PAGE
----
The study – which took into account statistics from the past decade – comes after the recent announcement that Qantas will be axing 5,000 jobs, and news of the winding down of the Australian automotive industry, sparking rising unemployment fears.
The data actually revealed the opposite effect – at times when the national unemployment rate was peaking, home loan affordability was at its highest level.
PRDnationwide national research manager Dr Diaswati Mardiasmo said that those who had trumpeted recent job losses as having a disastrous impact on the Australian property sector needed to take the raw emotion out of the equation and look at the figures.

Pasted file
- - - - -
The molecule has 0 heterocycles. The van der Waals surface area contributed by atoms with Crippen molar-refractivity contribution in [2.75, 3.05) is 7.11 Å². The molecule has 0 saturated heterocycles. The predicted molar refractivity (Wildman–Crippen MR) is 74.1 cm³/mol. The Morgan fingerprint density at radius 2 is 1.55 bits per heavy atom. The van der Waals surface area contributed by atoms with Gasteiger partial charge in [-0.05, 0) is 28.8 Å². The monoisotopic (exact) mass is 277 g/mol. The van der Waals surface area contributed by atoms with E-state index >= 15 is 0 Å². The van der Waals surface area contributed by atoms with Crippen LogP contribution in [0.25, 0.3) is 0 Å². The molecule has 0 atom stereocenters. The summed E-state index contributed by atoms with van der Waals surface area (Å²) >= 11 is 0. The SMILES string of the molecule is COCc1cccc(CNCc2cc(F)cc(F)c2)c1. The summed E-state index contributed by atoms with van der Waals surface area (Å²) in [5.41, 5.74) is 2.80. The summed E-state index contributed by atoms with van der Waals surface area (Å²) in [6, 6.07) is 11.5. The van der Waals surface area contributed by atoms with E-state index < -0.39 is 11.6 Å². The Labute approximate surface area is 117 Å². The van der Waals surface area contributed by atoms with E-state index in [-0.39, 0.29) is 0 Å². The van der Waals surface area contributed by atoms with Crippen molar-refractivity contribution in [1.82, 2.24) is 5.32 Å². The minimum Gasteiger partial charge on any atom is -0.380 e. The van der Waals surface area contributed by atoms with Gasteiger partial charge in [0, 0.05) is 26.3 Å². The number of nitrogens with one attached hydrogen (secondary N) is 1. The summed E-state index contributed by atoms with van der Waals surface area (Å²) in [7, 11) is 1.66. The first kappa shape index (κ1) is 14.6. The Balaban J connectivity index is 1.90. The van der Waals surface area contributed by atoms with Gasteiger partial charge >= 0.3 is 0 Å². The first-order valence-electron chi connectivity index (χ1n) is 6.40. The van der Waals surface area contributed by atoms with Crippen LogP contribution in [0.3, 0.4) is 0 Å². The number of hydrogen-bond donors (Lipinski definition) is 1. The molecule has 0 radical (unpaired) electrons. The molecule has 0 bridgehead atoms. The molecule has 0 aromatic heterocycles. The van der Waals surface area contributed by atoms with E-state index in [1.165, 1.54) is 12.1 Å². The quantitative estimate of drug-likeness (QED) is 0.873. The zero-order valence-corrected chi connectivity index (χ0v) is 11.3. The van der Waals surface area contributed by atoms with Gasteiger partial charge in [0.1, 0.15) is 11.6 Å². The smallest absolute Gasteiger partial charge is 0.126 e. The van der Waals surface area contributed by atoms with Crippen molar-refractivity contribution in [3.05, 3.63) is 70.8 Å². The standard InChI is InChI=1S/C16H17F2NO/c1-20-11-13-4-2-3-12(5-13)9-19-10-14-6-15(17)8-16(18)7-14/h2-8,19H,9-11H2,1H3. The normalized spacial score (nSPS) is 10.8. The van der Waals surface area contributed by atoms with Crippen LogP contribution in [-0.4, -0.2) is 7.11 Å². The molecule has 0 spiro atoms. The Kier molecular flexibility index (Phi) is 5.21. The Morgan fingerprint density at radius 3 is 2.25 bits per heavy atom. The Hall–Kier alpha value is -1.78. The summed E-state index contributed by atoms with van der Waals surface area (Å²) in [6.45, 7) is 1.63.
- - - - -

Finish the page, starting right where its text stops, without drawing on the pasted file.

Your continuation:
“There has been a lot of chatter around how realised and projected job losses in Australia will create waves in the property market, with those affected unable to afford to become homeowners or service their mortgage instalments on existing home purchases,” Dr Mardiasmo said.
“It is a difficult situation for those directly involved and there is a level of public outrage that I can understand, but if you take the emotion out of this situation, the actual numbers show there is only intermittent correlation between increasing unemployment and decreasing home affordability,” she said.
“In fact, if we point to March 2009 when the national unemployment rate topped 5.8 per cent, home loan affordability was actually at its peak.”